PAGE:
No one likes to wait. But this often happens in the peer review process.
You’ve submitted a manuscript to a journal. You’ve managed the submission system and uploaded all your files correctly. The editor emailed telling you your article was sent out for peer review. So far so good.
But then you wait. And wait…
How long should you have to wait to receive comments from peer reviewers and the journal editor? In other words, how long does peer review take?
Short answer: It takes up to about 3 months (studies have shown peer review typically takes 7–12 weeks), but there are a lot of variables to take into account. These include the journal’s internal processes and publication frequency, availability of peer reviewers, and other things out of your control.
Here’s some insight into what goes on and how you can give your next manuscript submission a shove in the right direction.
The good, the bad, and the crazy of waiting to get published
Authors often have little or no idea how long peer review takes, and how long they should wait before doing something. And they often end up waiting longer than they need to.
Some waiting it to be expected but if it’s getting too long: Don’t wait, communicate!
Some waited over 5 years to get published
A 2016 survey by Nature Research (see image below) showed some 30% of authors ended up waiting 6 months to 1 year for their articles to be published. In 37% of cases the wait was 1–2 years.
A shocking 15% of survey respondents waited 2–3 years, while 8% waited for 3–5 years.
Even worse, 3% of the 3,644 authors surveyed had waited over 5 years for one of their articles to appear in print
You can start a family in that time!
It doesn’t have to be that way, though.
What’s the average wait?
The average waiting time for authors across academic publishing is actually just 90 days from submission, through peer review, to publication.
This is better than it used to be. Some thanks goes to our era of fast online publishing and open access for articles.
- PNAS averages 10 days from submission to initial decision, 45 days from submission to decision on a full review, and 6.4 months for submission to publication. This is, however, a highly selective journal.
- Open-access journal PLOS ONE takes around 43 days to first decision. Then, all sorts of variable come into play, because the journal deals with such high volume and breadth of studies.
A study of 3,000 articles
A study by Huisman and Smits extracted data from more than 3,000 articles submitted to one website (SciRev). It showed that peer review time in samples ranged from under 4 weeks to more than 3 months, with 10% having to wait even longer.
Interestingly, less than 20% of articles surveyed were rejected without peer review and, indeed, the length of review (up to a point, about 2.5 months) correlated with higher perceived “quality” on the author’s part.
Stages of the submission process include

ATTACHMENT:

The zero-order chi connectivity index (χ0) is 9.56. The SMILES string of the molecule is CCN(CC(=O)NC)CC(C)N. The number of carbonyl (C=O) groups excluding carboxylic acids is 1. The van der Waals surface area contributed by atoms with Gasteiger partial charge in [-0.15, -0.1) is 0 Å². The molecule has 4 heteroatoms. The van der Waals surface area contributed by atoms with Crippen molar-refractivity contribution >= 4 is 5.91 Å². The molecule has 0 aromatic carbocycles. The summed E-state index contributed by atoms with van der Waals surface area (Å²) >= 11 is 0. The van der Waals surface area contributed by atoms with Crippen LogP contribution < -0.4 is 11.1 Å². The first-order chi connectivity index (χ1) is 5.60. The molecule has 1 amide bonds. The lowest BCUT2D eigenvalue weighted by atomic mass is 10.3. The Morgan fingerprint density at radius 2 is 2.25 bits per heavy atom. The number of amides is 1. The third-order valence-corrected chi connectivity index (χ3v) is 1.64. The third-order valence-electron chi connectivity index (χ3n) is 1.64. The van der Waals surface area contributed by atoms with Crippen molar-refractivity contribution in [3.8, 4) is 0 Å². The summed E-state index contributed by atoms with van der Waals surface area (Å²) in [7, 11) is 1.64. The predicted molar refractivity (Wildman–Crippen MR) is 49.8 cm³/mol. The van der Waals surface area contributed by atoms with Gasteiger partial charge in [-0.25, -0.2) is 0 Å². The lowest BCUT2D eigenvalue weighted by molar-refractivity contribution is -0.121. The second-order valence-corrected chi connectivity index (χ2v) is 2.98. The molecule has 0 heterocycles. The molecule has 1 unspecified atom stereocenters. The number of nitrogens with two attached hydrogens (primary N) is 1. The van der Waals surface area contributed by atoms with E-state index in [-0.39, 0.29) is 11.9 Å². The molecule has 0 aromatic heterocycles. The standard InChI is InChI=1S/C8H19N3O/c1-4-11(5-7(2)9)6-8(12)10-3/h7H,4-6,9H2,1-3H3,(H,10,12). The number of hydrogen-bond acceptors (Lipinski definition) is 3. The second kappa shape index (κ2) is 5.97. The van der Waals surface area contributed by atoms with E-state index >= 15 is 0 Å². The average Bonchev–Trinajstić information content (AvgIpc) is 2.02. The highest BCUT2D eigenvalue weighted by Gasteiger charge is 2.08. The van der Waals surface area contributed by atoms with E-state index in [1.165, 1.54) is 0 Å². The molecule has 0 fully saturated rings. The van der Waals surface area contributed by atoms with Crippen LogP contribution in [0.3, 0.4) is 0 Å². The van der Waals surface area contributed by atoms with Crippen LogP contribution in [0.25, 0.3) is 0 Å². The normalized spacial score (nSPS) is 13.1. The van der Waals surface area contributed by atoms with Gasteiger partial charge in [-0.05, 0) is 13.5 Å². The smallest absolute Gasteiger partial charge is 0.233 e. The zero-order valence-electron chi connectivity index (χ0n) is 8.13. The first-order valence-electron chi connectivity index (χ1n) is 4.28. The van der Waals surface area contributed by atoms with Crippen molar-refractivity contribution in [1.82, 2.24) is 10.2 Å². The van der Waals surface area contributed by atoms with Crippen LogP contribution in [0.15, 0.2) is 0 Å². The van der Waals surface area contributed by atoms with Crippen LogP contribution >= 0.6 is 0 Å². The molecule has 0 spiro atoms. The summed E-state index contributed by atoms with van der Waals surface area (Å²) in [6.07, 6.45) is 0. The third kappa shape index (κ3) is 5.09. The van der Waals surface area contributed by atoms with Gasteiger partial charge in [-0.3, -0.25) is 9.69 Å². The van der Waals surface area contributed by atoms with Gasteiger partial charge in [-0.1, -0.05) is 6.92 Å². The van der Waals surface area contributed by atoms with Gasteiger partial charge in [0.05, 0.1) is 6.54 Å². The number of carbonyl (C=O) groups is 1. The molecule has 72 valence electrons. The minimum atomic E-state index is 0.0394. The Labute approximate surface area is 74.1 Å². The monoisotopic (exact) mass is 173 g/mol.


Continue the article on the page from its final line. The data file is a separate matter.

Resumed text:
- Processing the initial article: 1–2 weeks
- Selecting peer reviewers: 1–2 weeks
- Sending the paper out for review and waiting for comments: 3–6 weeks
- Rendering an editorial decision: 1–2 weeks
The problem is: Peer review often doesn’t go smoothly.
- Editors forget.
- Editors can’t find well-matched peer reviewers to work on submissions (actually the most common reason for delay revealed in surveys).
- Editors have a huge backlog to work through.
- Editors have day jobs as full-time academics and are performing tasks for journals “on the side.”
- Peer reviewers don’t always respond to editorial requests, or take a very long time before they submit their reviews.
These things are a mix of human nature and a bit unacceptable.
So really, how long?
So, how long should you wait for your next paper to come back from peer review? Not more than 10–12 weeks, or up to 3 months. Read on to find how to avoid hitting that point and find what to do if you do actually hit it.
How to speed up the review process
There are a number of ways you, the author, can speed up the review.
Newer and open access journals
One way is to select newer and open access and journals. A study found reviewers and editors with these journals tend to be more enthusiastic. It’s often harder, however, for editors to find suitable, able reviewers at older and more established journals.
Engaged journal editors search for eager peer reviewers who can do their review and give comments relatively quickly.
This is often done at journals by adding effective reviewers to journal editorial boards so that some recognition passes back to an individual’s CV or resume.
Publishers know that peer review tasks, performed by busy, working academics are very often not considered important by their institutions as part of academic assessment processes.
We also always select at least five or six reviewers for each paper to ensure that we get back a number of comments within our target review time: 6 weeks in our case. Our goal, above all, is to keep authors happy. This will also raise our impact factor.
Another explanation, though, is that reviewers are simply not being careful enough. This was shown to be partly the case in a well-known pathology journal that had lowered review speed to 16 days for an initial decision.
Yet still, no matter how responsible and well-managed journals may be, there are times when you can give them a nudge.
You can write a polite email to your journal editor and ask what’s going on.
Write the journal editor and ask for an update
Take a deep breath first, no matter how much pressure you’re under. You must keep your cool and mind your manners when your journal is leaving you hanging.